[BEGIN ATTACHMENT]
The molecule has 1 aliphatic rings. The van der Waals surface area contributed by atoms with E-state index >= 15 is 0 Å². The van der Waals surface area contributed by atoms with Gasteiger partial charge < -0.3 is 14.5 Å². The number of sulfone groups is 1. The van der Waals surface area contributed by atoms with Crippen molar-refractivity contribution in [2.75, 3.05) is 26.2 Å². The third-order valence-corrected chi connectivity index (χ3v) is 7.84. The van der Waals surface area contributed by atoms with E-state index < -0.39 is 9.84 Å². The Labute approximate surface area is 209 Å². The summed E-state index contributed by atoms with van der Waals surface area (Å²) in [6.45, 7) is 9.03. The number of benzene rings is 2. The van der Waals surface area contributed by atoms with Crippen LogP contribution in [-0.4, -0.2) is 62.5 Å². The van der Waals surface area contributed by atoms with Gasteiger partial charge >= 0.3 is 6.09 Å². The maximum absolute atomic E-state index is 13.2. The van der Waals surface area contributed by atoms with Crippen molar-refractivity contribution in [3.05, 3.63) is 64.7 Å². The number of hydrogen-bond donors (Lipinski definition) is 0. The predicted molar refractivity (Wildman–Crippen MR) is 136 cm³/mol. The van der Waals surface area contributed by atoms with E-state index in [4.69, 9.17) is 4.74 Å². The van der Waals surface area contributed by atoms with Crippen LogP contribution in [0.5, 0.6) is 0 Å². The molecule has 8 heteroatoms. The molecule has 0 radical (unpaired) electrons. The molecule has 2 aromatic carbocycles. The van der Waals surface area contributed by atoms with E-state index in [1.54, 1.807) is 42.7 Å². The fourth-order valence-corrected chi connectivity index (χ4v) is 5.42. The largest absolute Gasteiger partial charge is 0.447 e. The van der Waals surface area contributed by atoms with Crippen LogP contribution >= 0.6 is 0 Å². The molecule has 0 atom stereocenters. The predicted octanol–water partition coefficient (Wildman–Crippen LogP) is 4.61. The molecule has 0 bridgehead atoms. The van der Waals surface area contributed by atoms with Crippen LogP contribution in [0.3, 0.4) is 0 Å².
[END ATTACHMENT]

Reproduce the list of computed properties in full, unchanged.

The molecule has 1 aliphatic rings. The van der Waals surface area contributed by atoms with E-state index >= 15 is 0 Å². The van der Waals surface area contributed by atoms with Gasteiger partial charge < -0.3 is 14.5 Å². The number of sulfone groups is 1. The van der Waals surface area contributed by atoms with Crippen molar-refractivity contribution in [2.75, 3.05) is 26.2 Å². The third-order valence-corrected chi connectivity index (χ3v) is 7.84. The van der Waals surface area contributed by atoms with E-state index < -0.39 is 9.84 Å². The Labute approximate surface area is 209 Å². The summed E-state index contributed by atoms with van der Waals surface area (Å²) in [6.45, 7) is 9.03. The number of benzene rings is 2. The van der Waals surface area contributed by atoms with Crippen LogP contribution in [-0.4, -0.2) is 62.5 Å². The van der Waals surface area contributed by atoms with Gasteiger partial charge >= 0.3 is 6.09 Å². The maximum absolute atomic E-state index is 13.2. The van der Waals surface area contributed by atoms with Crippen molar-refractivity contribution in [3.05, 3.63) is 64.7 Å². The number of hydrogen-bond donors (Lipinski definition) is 0. The predicted molar refractivity (Wildman–Crippen MR) is 136 cm³/mol. The van der Waals surface area contributed by atoms with E-state index in [4.69, 9.17) is 4.74 Å². The van der Waals surface area contributed by atoms with Crippen LogP contribution in [0.5, 0.6) is 0 Å². The molecule has 8 heteroatoms. The molecule has 0 radical (unpaired) electrons. The molecule has 2 aromatic carbocycles. The van der Waals surface area contributed by atoms with E-state index in [1.54, 1.807) is 42.7 Å². The fourth-order valence-corrected chi connectivity index (χ4v) is 5.42. The largest absolute Gasteiger partial charge is 0.447 e. The van der Waals surface area contributed by atoms with Crippen LogP contribution >= 0.6 is 0 Å². The molecule has 0 atom stereocenters. The predicted octanol–water partition coefficient (Wildman–Crippen LogP) is 4.61. The molecule has 0 bridgehead atoms. The van der Waals surface area contributed by atoms with Crippen LogP contribution in [0.3, 0.4) is 0 Å².